Many Jews had already been deported from Bratislava. On the High Holy Days, the officer told Eva, anyone who remained would “sneak out of their holes like rats” to attend religious services. The Nazis would seize this opportunity, declaring that they would make Bratislava “Judenfree” of Jews.

Eva managed to send word of the impending round-up to her parents, who also passed on the warning to other Jews hiding in Bratislava. At least for the moment, they were entrusted to a young girl to protect them.

Marta and Eva’s arrest took place when they returned home from church on October 8, 1944. After seeing a truckload of soldiers pull up outside her apartment building, “we all thought he was going ahead and people saluted him,” Mrs. Wise said. Interviewer years later. But they were not going forward. They had come to pick up a 10-year-old and a 13-year-old child.

The sisters were questioned about their identities and beaten before being taken to the Serd concentration camp in Slovakia and then to Auschwitz. Describing the train’s intermittent journey, Mrs. Wise told Yad Vashem that people died standing up. The cattle cart was so full of human lives that even the dead could not rest on the ground.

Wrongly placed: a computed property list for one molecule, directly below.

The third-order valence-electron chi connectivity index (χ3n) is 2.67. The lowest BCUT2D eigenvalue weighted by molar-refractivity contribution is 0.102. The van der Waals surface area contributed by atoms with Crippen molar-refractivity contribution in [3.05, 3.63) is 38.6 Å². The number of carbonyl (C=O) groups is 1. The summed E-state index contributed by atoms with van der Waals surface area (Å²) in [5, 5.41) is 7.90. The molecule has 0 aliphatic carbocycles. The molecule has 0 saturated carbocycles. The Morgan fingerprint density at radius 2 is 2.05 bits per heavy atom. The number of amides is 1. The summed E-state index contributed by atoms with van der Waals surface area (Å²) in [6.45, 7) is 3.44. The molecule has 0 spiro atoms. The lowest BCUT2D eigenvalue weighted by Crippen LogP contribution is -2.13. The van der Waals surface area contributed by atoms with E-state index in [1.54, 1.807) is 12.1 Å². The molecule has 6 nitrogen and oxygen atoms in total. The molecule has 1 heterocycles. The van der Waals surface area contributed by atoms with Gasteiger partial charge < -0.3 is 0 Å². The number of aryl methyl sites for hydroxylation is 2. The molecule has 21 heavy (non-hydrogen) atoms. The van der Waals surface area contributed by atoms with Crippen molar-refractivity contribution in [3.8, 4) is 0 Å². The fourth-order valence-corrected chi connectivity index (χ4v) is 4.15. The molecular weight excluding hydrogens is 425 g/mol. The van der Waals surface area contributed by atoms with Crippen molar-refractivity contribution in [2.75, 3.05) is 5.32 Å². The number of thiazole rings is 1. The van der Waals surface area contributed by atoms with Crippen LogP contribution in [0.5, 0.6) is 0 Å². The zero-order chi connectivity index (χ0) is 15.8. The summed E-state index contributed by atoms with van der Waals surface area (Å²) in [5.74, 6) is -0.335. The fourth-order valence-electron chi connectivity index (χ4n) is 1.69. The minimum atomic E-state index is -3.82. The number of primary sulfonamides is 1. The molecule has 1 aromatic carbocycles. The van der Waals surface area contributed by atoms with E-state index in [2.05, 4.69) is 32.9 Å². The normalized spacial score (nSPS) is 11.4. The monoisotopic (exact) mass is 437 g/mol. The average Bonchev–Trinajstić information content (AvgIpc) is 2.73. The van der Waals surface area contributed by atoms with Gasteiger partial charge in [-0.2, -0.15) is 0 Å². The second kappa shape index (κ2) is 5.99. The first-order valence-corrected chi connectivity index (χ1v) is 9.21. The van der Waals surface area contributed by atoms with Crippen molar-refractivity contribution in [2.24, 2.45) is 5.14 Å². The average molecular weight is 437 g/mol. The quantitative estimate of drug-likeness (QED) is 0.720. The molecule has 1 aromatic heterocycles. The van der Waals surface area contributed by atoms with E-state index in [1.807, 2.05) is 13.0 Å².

Upon arriving at Auschwitz, an adult waved Marta over the small window at the top of the train and asked what she saw. “There’s a lot of smoke in the air,” he replied, his first look at the camp’s crematorium.

Marta and Eva are separated first in the selection line, Eva being chosen for work and Marta heading to the gas chambers. Published account of their story. A flyover by Soviet aircraft causes a stir on Earth, allowing the girls to be reunited.

They spent most of their imprisonment together. “I was ‘lucky’, under the circumstances – I was lucky that the madman let me stay with my sister all my life,” Mrs. Wise told Yad Vashem, referring to Mengele.

Marta and Eva were placed together in a block with twins and dwarfs, many of them personally selected by Mengele for his sadistic and often fatal studies. Both Marta and Eva underwent medical experiments, though they never learned what kind; Mrs. Wise only recalled blood draws and injections that caused abdominal pain.